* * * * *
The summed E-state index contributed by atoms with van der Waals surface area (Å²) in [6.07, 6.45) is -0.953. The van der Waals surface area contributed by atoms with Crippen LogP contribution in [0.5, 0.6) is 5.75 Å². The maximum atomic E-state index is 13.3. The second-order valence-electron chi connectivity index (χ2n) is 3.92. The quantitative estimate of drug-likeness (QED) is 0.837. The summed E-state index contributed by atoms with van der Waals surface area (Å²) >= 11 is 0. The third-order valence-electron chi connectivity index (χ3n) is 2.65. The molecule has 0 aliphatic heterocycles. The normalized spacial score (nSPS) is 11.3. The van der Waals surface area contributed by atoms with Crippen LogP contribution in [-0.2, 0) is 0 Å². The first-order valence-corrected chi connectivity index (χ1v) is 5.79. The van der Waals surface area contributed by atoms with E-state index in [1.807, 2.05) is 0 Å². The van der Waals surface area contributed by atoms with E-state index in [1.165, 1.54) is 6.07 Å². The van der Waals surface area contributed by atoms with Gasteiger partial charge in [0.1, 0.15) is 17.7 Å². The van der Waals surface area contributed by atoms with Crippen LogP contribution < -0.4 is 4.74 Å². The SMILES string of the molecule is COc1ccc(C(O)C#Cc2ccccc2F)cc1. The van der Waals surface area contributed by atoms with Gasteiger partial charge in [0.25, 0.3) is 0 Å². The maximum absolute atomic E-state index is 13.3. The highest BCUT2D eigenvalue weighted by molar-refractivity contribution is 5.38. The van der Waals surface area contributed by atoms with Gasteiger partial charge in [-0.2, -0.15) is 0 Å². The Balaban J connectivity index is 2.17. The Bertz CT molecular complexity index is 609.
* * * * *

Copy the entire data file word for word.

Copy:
The summed E-state index contributed by atoms with van der Waals surface area (Å²) in [6.07, 6.45) is -0.953. The van der Waals surface area contributed by atoms with Crippen LogP contribution in [0.5, 0.6) is 5.75 Å². The maximum atomic E-state index is 13.3. The second-order valence-electron chi connectivity index (χ2n) is 3.92. The quantitative estimate of drug-likeness (QED) is 0.837. The summed E-state index contributed by atoms with van der Waals surface area (Å²) >= 11 is 0. The third-order valence-electron chi connectivity index (χ3n) is 2.65. The molecule has 0 aliphatic heterocycles. The normalized spacial score (nSPS) is 11.3. The van der Waals surface area contributed by atoms with Crippen LogP contribution in [-0.2, 0) is 0 Å². The first-order valence-corrected chi connectivity index (χ1v) is 5.79. The van der Waals surface area contributed by atoms with E-state index in [1.807, 2.05) is 0 Å². The van der Waals surface area contributed by atoms with E-state index in [1.165, 1.54) is 6.07 Å². The van der Waals surface area contributed by atoms with Gasteiger partial charge in [0.1, 0.15) is 17.7 Å². The van der Waals surface area contributed by atoms with Crippen LogP contribution < -0.4 is 4.74 Å². The SMILES string of the molecule is COc1ccc(C(O)C#Cc2ccccc2F)cc1. The van der Waals surface area contributed by atoms with Gasteiger partial charge in [0.25, 0.3) is 0 Å². The maximum absolute atomic E-state index is 13.3. The highest BCUT2D eigenvalue weighted by molar-refractivity contribution is 5.38. The van der Waals surface area contributed by atoms with Gasteiger partial charge in [-0.2, -0.15) is 0 Å². The Balaban J connectivity index is 2.17. The Bertz CT molecular complexity index is 609.